The workshop on IPUMS ranks one of the most interesting thus far. This is a collection of international census data that is available for multidisciplinary scholarly pursuits. I would have liked to spend more time familiarizing myself with this dataset but it is beyond the scope of my current project.

Speaking of my current project, this week had slow progress. As we gear up towards our midterm presentations, I was a little disappointed in my current progress. I have spent a lot of time researching and learning new programming languages and visualization tools, yet I have still hardly anything to show for my own project. That said, we were able to demo the use of the headsets on Wednesday and are closer than ever to making Paraview compatible with the cluster. I am currently writing a draft of my paper, but the overall progress of my project, and consequently, my paper is limited. Although this may be discouraging, I look forward to beginning the next week with renewed vigor.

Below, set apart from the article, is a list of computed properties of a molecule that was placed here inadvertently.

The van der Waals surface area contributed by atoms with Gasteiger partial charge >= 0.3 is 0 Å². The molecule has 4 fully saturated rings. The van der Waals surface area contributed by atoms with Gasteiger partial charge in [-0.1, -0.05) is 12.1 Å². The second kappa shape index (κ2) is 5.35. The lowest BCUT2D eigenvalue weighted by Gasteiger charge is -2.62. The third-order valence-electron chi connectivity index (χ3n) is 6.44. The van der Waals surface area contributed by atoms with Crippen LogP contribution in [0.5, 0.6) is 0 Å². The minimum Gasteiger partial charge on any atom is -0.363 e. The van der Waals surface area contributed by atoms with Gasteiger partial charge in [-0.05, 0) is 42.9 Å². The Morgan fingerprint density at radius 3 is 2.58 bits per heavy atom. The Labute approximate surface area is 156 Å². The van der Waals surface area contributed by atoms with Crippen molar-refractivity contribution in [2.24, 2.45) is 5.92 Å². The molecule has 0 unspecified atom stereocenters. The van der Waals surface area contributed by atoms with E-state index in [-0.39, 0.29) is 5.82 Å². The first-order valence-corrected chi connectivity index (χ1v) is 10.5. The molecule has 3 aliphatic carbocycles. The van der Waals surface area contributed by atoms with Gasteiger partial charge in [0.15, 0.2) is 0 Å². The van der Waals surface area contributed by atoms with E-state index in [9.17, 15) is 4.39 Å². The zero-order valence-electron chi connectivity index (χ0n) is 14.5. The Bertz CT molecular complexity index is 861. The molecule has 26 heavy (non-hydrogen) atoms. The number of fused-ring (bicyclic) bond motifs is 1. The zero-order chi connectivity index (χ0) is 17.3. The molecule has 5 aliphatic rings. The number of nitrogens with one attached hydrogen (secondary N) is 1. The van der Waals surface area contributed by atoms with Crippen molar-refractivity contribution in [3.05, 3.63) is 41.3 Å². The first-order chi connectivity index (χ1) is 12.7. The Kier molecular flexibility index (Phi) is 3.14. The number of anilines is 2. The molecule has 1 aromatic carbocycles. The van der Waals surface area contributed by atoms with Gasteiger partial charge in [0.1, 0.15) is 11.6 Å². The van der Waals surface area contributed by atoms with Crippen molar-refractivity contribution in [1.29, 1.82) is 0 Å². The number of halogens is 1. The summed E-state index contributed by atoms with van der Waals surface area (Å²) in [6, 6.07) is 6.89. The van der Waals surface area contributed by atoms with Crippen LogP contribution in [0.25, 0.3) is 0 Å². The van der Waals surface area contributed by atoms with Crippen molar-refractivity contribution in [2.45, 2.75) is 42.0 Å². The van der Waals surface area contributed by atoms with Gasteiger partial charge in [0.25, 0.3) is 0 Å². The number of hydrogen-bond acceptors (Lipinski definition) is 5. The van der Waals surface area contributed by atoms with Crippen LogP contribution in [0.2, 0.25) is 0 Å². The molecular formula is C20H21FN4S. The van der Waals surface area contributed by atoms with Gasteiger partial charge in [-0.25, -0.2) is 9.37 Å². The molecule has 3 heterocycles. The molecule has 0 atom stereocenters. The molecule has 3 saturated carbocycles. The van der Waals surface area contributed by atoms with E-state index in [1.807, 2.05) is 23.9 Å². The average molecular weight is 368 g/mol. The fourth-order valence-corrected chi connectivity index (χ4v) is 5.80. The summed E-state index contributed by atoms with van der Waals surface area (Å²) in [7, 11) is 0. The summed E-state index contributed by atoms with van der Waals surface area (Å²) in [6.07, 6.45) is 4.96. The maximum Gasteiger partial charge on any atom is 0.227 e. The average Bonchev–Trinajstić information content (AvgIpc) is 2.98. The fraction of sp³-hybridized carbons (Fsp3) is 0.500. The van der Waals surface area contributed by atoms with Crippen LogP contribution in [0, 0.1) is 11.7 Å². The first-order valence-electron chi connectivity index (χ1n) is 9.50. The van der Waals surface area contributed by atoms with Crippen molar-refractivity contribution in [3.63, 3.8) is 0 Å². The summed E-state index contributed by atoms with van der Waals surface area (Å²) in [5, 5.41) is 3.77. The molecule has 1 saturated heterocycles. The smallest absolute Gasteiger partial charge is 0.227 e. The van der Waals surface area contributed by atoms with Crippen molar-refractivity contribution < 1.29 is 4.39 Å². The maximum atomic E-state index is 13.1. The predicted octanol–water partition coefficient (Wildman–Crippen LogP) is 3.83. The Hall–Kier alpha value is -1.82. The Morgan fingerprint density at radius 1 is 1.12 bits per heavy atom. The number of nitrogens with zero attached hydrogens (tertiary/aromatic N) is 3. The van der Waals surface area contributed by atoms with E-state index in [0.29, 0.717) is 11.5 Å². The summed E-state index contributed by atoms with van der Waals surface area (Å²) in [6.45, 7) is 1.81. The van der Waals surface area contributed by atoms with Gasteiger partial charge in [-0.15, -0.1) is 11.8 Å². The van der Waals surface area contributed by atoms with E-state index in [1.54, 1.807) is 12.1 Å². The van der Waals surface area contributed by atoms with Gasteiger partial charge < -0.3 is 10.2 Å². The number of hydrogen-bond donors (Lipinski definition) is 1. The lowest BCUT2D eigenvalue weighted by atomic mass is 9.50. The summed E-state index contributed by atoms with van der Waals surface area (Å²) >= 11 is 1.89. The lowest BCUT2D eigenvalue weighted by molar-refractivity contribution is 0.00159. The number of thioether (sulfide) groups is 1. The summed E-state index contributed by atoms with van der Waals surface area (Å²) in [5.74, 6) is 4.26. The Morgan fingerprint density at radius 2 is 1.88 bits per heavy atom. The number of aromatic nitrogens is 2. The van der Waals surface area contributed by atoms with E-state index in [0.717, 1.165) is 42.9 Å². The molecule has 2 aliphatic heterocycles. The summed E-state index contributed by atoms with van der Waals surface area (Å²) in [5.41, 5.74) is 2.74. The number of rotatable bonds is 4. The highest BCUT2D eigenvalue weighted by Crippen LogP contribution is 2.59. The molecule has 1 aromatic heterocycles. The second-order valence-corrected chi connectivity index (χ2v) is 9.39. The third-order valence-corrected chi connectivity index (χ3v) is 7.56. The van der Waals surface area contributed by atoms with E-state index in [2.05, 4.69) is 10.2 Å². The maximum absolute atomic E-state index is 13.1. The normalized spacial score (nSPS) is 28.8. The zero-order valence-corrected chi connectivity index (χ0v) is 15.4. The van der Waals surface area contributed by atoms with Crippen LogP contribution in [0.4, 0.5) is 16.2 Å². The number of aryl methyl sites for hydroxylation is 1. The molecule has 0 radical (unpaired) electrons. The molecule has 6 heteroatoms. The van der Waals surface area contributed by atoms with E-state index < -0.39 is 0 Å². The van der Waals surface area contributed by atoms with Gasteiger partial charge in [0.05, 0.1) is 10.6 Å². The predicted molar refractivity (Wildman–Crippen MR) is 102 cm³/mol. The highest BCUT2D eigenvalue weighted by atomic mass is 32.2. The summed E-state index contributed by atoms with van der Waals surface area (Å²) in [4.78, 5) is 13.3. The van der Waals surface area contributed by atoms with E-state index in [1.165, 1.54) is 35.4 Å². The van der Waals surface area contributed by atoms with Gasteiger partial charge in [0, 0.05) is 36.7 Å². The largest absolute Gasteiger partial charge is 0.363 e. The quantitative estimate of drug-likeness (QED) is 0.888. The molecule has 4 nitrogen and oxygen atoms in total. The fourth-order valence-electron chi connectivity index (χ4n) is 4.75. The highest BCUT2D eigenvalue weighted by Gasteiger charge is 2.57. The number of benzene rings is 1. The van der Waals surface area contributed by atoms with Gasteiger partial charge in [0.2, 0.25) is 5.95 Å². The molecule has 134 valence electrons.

Week 4 Overview

Finally, something I have a foundation in! The week’s workshops were on R statistical software. I have been using R for a couple semesters now on independent research projects. Our crash course was quite useful for compiling all my experience into a cohesive whole. We learned how to use R to make graphs and write to images as well as a multitude of stylistic choices.

My project progress this week was focused on steps moving forward for the project. Ideas include the following: changing the peripherals of the clipping plane, creating a demo video, and building in real-time data visualization with the use of Unity.